Department of
Political Science

UW School of Law

US DOJ Civil Rights Division


Election Law Blog

101 Gowen Hall, Box 353530
University of Washington
Seattle, WA 98195-3530
Ph: 206-569-4259

LAW E 558: Voting Rights Research and the Law

Mon & Weds, 10:30 am - 12:00 pm, Gates Hall 441
Professor: Matt A. Barreto
Office: Gowen 148
Office Hours: By appt.

Course Description

This course will tackle some of the most pressing legal questions in our participatory democracy, specifically voting rights, and represents a substantial area of civil rights and Constitutional Law that students may wish to pursue following the completion of their degree. While the United States often boasts of its extensive franchise, the right to vote for all citizens has had a slow evolution in our country. In this course we will address two primary topics both related to the Voting Rights Act of 1965, and its application today: (1) redistricting and minority representation; and (2) the protection or suppression of the right to vote. Students will read and discuss primary case law, theoretical and empirical research in law review journals, and evidence-based research in relevant legal and political science journals all related to voting rights and the law.

In 2013, the Supreme Court struck down the coverage formula (Section 4b) of the Voting Rights Act of 1965, which put a hold on Section 5 administrative review in covered jurisdictions. As a result, many states and counties have aggressively moved forward with voting plans that were previously considered to be unlawful. We will spend time reviewing the Shelby County decision, and we will also closely review current challenges to voting rights and contribute to an existing database of cities, counties and states that may have voting rights issues that warrant closer scrutiny. The course will conclude with students each filing a mock brief either on behalf of voting rights plaintiffs which will include the necessary legal arguments and case review, as well as laying out the necessary data, research and empirical findings to support the case. Final paper and final presentations will summarize the results of their research findings on their voting rights case.

Course Books

Additional Course Readings

Weekly Readings and Assignments

Week 1:
Mar 31 – Welcome and Introduction / Course Overview
Apr 2 – What is the Voting Rights Act? History and Purpose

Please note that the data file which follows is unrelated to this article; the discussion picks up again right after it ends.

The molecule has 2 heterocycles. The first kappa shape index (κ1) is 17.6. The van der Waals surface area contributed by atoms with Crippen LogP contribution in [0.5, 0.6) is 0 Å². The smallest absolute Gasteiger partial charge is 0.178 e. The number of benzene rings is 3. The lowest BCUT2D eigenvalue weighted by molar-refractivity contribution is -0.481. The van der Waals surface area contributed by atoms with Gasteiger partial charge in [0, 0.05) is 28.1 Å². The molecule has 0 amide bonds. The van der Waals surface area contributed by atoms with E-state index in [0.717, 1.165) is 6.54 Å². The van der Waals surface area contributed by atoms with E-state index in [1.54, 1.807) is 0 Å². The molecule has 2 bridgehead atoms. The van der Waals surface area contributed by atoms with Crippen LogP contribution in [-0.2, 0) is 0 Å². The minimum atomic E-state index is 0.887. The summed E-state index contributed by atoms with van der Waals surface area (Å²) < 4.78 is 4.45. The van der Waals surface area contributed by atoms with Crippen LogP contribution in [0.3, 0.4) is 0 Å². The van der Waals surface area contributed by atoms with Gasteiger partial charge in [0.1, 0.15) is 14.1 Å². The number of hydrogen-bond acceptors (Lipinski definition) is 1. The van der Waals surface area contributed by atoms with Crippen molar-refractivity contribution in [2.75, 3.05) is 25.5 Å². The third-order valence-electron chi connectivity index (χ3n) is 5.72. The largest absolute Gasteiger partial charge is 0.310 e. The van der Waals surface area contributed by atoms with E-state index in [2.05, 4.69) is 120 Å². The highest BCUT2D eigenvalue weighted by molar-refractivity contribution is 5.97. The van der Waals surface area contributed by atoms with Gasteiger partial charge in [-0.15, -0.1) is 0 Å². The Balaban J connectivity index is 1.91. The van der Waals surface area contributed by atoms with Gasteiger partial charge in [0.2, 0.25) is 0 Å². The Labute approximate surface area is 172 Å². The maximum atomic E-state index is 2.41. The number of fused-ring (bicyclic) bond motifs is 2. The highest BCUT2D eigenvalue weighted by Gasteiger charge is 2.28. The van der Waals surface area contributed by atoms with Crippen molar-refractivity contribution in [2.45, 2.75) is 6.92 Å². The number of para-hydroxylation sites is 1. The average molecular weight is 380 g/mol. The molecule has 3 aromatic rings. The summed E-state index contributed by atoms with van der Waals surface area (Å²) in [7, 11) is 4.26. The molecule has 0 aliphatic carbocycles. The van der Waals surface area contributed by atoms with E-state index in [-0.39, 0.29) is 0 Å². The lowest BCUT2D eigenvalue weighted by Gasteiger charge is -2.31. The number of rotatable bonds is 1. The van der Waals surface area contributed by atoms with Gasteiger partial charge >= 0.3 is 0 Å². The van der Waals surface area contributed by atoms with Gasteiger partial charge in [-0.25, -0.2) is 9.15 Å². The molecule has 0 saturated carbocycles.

Readings for today: Grofman, Ch 1; Davidson, Ch 1 (online)

Week 2:
Apr 7 – Section 2 of the VRA
Readings for today: Grofman, Ch 2; Ch 3
Apr 9 – More on Section 2
Readings for today: Henderson Ch 8 (Katz); Ch 1 (Grose)
1-page summary of each chapter due at start of class April 16

Week 3:
Apr 14 – Section 5 of the VRA
Readings for today: Henderson Ch 3 (Fraga) and Ch 9 (Becker); Henderson book online
Apr 16 – gathering evidence: polarized voting, vote dilution, totality of circumstances
Readings for today: Grofman, Ch 4; Henderson Ch 5 (Abosch)

Week 4:
Apr 21 – Shelby Co Debate
Readings for today: Petitioners brief in Shelby Co. (online); and reference materials
Apr 23 – playing with voting rights data – bring laptops
In-class assignment: get dataset, merge, run basic analysis | Practice data here

Week 5:
Apr 28 – candidates of choice, more on Gingles
Readings for today: Paul Jacobs (online) and Mary Kosterlitz (online)
April 30 – reviewing the data, meet in teams

Week 6:
May 5 – voter ID laws – what does the law say?
Readings for today: The Cost of Voter ID Laws (online)
May 7 – voter ID laws – what does the data say?
Readings for today: The Disproportionate Impact of Voter-ID (online); Voter ID in Pennsylvania (Online)

Week 7:
May 12 – Section 203 – language minorities
Readings for today: Henderson Ch7 (Jones-Correa); Ch 11 (Ancheta); Ch 12 (Benson)
May 14 – Meet in teams to discuss your case

Week 8:
May 19 – critiquing polarized voting data
May 21 – creating districts to meet Gingles
Readings for today: Grofman Ch 5

Final presentations to follow